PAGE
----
Serum Bass Tutorial: Sound Design for 3 Patches

In this tutorial video, Vespers shows you 3 bass patches in the new XFer Records Serum synth by Steve Duda. Each patch is explored step by step, and includes detailed walkthroughs of drag and drop audio to wavetable conversion, creation of wavetables using the visual editor, and one of the synth’s preset wavetable oscillators. You’ll learn several ways of morphing frames, the different styles of filters, the unison engine, the noise module, the sub oscillator, creative modulation routings, the mod matrix, the effects section, and the infamous warp function. Sound design has never been so immediate, visual and fun as with this monster of a synth.

By looking at the way these patches are put together, you’ll see practical examples of Serum in the context of a track. Isolated sound design examples can be fun, but to really get a feel for a synth and a patch it’s great to demo it inside of a real tune. This Serum bass tutorial flexes some of the impressive sound design capabilities of the synth. I hope to make many more tutorials on Serum, ranging from bass to percussion to leads and special FX. Serum is such a full-featured and capable piece of kit that it’ll have a plethora of applications for electronic music production, music for picture, sample pack sound design, SFX and beyond.

Right now, XFer Records has discounted Serum for first movers. It’s selling for only $129 until October 31st, 2014. After that it goes up to it’s MSRP of $189. Take a peek over at the XFer Records site: http://www.xferrecords.com/products/serum/

For more tutorials on Serum and to dramatically improve your bass sound design skills, check out the Blitz Bass Sound Design Ultra Class and Template: http://vespers.ca/shop/ableton-live-templates/blitz-bass-the-bass-sound-design-ultra-class-with-vespers/


Serum Tutorial: Highlights & Pro Tips

In this tutorial video, Vespers does a review of the new XFer Records Serum Synth by Steve Duda, including many of it’s highlights and pro tips for sound design.  You’ll learn how to import audio to make your own wavetables, how to draw and morph between frames in the visual editor, and how to apply warping to bend the wavetable readout.  You’ll see the unison engine, some of the best filter types, the sub oscillator, modulation routings, and macros.  We’ll unleash the beast and get deep into the synth’s inner workings in this Serum tutorial!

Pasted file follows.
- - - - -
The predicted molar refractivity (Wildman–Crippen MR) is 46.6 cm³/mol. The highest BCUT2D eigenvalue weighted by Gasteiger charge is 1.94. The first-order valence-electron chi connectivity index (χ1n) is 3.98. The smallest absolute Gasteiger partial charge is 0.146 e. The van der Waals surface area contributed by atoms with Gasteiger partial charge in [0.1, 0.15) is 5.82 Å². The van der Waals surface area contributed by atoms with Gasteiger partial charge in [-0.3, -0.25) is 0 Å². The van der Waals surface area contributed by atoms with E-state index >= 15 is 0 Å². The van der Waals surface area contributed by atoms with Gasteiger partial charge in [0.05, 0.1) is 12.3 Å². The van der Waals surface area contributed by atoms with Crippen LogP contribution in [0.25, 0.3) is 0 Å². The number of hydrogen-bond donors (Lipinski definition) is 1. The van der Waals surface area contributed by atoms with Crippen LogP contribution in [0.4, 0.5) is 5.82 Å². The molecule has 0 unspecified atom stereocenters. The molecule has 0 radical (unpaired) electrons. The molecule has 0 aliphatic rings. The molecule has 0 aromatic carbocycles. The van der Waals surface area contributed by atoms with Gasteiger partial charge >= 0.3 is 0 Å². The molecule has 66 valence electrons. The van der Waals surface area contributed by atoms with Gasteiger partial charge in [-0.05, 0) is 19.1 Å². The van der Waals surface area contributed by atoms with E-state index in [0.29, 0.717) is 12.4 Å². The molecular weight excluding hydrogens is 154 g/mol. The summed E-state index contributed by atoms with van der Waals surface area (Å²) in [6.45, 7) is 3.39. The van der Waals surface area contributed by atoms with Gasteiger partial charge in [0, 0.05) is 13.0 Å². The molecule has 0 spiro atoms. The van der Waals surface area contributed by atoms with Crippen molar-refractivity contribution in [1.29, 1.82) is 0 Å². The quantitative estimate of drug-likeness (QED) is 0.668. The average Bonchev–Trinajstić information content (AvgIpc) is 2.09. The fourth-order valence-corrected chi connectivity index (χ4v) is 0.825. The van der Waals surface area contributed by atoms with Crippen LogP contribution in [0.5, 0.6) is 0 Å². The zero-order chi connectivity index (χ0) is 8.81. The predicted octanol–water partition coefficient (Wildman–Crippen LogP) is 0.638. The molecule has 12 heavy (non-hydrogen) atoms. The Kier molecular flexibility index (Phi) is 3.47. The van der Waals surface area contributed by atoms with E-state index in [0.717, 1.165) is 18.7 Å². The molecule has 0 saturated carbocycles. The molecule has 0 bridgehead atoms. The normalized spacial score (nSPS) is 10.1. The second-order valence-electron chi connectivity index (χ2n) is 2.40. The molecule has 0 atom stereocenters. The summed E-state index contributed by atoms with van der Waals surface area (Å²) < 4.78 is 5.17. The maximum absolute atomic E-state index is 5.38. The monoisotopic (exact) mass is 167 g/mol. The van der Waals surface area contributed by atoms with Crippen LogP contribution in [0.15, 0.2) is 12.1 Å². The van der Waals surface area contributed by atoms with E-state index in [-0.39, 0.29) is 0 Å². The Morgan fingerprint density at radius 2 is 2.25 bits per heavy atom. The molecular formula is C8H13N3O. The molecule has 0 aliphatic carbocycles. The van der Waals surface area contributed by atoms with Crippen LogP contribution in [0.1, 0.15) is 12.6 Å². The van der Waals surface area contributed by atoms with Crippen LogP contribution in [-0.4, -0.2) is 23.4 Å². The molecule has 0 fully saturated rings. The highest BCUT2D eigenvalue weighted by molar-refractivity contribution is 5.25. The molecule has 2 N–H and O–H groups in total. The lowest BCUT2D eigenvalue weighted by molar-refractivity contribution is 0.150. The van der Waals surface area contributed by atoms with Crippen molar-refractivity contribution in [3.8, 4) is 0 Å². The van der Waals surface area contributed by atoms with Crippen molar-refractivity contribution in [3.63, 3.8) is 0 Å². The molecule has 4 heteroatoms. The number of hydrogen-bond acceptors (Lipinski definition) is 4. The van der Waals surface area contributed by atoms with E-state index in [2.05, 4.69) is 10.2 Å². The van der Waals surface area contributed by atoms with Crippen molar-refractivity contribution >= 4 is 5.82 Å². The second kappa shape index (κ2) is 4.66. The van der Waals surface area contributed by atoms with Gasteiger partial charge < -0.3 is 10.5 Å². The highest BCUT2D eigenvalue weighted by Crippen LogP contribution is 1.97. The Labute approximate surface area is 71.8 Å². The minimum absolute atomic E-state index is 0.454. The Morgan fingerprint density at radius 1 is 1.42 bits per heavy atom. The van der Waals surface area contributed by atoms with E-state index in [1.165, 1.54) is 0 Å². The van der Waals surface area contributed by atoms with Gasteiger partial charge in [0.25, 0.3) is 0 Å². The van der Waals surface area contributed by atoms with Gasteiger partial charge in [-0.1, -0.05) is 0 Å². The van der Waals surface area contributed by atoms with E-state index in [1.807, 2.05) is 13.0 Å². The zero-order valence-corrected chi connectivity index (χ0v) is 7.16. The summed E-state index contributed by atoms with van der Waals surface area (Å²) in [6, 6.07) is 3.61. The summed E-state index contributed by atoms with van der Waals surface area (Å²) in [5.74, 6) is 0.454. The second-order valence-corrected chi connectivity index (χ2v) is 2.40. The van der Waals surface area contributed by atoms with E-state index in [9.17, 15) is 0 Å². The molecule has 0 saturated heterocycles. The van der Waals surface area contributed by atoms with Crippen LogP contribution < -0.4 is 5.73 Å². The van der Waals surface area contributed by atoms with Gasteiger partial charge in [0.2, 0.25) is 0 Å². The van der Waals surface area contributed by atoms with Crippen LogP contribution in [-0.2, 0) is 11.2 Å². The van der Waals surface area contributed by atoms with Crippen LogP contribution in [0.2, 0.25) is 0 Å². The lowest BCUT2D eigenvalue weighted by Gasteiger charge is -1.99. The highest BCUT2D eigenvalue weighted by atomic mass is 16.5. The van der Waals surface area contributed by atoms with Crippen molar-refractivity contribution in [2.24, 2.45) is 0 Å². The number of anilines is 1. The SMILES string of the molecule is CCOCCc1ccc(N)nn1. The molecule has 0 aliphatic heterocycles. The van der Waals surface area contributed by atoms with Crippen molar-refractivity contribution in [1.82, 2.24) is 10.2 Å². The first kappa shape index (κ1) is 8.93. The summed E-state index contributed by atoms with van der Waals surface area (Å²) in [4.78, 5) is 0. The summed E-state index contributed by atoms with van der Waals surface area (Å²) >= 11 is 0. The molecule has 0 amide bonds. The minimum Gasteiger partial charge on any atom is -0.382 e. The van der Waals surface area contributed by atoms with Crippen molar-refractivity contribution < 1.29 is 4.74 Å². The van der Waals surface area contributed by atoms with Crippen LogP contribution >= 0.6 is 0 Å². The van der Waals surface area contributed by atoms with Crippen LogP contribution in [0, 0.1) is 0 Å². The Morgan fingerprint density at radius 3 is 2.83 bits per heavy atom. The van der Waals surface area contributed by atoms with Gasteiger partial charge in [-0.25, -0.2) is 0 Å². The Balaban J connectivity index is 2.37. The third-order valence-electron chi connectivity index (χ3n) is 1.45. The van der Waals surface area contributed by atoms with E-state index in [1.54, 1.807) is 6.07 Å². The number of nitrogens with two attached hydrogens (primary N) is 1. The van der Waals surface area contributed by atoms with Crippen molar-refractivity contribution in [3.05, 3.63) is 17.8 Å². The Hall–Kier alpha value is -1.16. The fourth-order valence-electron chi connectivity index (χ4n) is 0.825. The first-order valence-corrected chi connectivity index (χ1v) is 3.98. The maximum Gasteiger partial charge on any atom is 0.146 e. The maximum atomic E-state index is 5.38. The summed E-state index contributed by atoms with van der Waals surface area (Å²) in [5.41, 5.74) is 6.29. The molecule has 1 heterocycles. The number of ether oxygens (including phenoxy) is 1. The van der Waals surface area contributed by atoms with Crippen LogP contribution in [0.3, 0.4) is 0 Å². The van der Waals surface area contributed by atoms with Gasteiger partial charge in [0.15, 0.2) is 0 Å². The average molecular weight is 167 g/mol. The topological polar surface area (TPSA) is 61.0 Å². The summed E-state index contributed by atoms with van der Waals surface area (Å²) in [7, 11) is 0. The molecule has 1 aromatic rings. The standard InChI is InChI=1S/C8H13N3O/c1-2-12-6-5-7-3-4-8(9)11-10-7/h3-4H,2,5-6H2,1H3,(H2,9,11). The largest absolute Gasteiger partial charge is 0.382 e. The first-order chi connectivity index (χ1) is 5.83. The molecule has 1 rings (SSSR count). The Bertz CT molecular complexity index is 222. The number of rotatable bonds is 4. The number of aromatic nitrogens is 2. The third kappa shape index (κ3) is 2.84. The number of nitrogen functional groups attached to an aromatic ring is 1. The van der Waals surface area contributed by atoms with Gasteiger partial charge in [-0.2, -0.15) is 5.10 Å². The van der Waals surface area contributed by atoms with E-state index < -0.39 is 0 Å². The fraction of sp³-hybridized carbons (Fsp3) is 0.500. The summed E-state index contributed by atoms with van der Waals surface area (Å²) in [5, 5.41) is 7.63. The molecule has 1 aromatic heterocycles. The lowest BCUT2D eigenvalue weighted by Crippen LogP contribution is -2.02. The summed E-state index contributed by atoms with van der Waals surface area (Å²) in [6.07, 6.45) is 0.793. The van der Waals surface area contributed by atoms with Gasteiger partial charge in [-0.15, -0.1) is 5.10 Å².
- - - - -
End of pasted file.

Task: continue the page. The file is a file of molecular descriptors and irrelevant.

This is the first of many tutorials you’ll see from Vespers on this new “go-to” synth.  Serum is fresh to the scene and will be evolving quickly.  Steve Duda has been super responsive on the forums and there’s a large community of producers and sound designers using the plugin.  We expect to see big things from this stellar new piece of kit.  It’s been a long time coming too.  There hasn’t been a synth that’s excited me this much since the release of NI Massive years ago.  Serum has quickly been dominating my production and replacing other plugins because of how intuitive, user friendly and immediate it is.

Currently, XFer is doing a large discount on purchases during the synth’s introduction period.  It’s on for only $129 until October 31st, 2014.  After that it goes up to $189.  Check it out over at the XFer Records site: http://www.xferrecords.com/products/serum/

For more detail on Serum and to really amp up your bass sound design skills, check out the Blitz Bass Sound Design Ultra Class and Template: http://vespers.ca/shop/ableton-live-templates/blitz-bass-the-bass-sound-design-ultra-class-with-vespers/


Give Some Love To The Flanger

Last week I showed you a quick, creative use for Lives gate – an under appreciated little device that has lots of quick creative options lurking under its simple appearance.


This week, let’s keep cracking on that theme with a look at Lives Flanger – a go to of mine for both transition noise sound design and adding cool, psychedelic overtones to synth sounds.


Flanger work by creating extra versions of a signal and offsetting them, or delaying them slightly against the original signal.  The result is a harmonically pleasing sweep that usually has two main (and self explanatory) controls – rate and depth – we’re pretty much all familiar with Flangers I’d assume, so let’s get to how to use them in a more interesting fashion.

Screen Shot 2014-01-22 at 8.35.33 AM

Lose the LFO = Comb Filter Gold! 

One of the cool techniques I use to create interesting rising effects is to actually reduce the lfo amount to zero, and then automate an adjustment of the delay time to coincide with a rising effect, over the course of 4 or 8 bars.


Once you’ve tried this, I guarantee it’ll be a staple.   Mix it in subtlety or layer a couple Flangers in series with slightly offset delays and you’ll get drastically different effects.  The sound really comes alive when put through a nice dub delay.